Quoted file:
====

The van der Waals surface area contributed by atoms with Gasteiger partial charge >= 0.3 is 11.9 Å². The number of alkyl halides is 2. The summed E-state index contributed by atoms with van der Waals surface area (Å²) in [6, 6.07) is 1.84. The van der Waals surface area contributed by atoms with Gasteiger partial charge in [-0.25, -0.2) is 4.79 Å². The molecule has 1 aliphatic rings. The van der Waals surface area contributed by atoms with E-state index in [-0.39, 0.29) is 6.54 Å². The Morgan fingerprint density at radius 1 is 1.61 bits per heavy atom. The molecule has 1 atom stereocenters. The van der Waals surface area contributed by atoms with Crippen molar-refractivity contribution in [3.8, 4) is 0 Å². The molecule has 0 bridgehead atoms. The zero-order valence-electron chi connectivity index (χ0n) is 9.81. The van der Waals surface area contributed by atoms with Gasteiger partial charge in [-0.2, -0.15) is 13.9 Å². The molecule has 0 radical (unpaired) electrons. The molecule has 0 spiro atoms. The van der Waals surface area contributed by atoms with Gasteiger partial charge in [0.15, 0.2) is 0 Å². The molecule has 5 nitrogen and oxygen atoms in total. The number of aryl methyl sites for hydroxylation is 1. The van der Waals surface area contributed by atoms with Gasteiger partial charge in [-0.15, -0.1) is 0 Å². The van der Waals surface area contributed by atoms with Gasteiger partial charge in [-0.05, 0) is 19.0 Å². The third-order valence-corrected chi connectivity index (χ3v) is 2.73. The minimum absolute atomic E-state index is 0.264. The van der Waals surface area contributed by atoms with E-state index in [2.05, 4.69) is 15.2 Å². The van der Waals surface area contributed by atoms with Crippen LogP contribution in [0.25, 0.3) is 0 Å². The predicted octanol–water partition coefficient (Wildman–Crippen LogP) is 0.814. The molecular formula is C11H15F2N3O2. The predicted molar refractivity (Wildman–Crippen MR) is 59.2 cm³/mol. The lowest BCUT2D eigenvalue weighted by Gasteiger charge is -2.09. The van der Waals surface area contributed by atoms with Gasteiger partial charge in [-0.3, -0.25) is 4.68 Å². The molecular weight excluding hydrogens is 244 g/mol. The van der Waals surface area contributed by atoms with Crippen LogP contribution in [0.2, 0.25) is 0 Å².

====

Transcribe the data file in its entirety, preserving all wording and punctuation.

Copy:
The van der Waals surface area contributed by atoms with Gasteiger partial charge >= 0.3 is 11.9 Å². The number of alkyl halides is 2. The summed E-state index contributed by atoms with van der Waals surface area (Å²) in [6, 6.07) is 1.84. The van der Waals surface area contributed by atoms with Gasteiger partial charge in [-0.25, -0.2) is 4.79 Å². The molecule has 1 aliphatic rings. The van der Waals surface area contributed by atoms with E-state index in [-0.39, 0.29) is 6.54 Å². The Morgan fingerprint density at radius 1 is 1.61 bits per heavy atom. The molecule has 1 atom stereocenters. The van der Waals surface area contributed by atoms with Crippen molar-refractivity contribution in [3.8, 4) is 0 Å². The molecule has 0 bridgehead atoms. The zero-order valence-electron chi connectivity index (χ0n) is 9.81. The van der Waals surface area contributed by atoms with Gasteiger partial charge in [-0.2, -0.15) is 13.9 Å². The molecule has 0 radical (unpaired) electrons. The molecule has 0 spiro atoms. The van der Waals surface area contributed by atoms with Gasteiger partial charge in [0.15, 0.2) is 0 Å². The molecule has 5 nitrogen and oxygen atoms in total. The number of aryl methyl sites for hydroxylation is 1. The van der Waals surface area contributed by atoms with Gasteiger partial charge in [-0.15, -0.1) is 0 Å². The van der Waals surface area contributed by atoms with Gasteiger partial charge in [-0.05, 0) is 19.0 Å². The third-order valence-corrected chi connectivity index (χ3v) is 2.73. The minimum absolute atomic E-state index is 0.264. The van der Waals surface area contributed by atoms with E-state index in [2.05, 4.69) is 15.2 Å². The van der Waals surface area contributed by atoms with Crippen LogP contribution in [0.25, 0.3) is 0 Å². The predicted octanol–water partition coefficient (Wildman–Crippen LogP) is 0.814. The molecular formula is C11H15F2N3O2. The predicted molar refractivity (Wildman–Crippen MR) is 59.2 cm³/mol. The lowest BCUT2D eigenvalue weighted by Gasteiger charge is -2.09. The van der Waals surface area contributed by atoms with Gasteiger partial charge in [-0.3, -0.25) is 4.68 Å². The molecular weight excluding hydrogens is 244 g/mol. The van der Waals surface area contributed by atoms with Crippen LogP contribution in [0.2, 0.25) is 0 Å².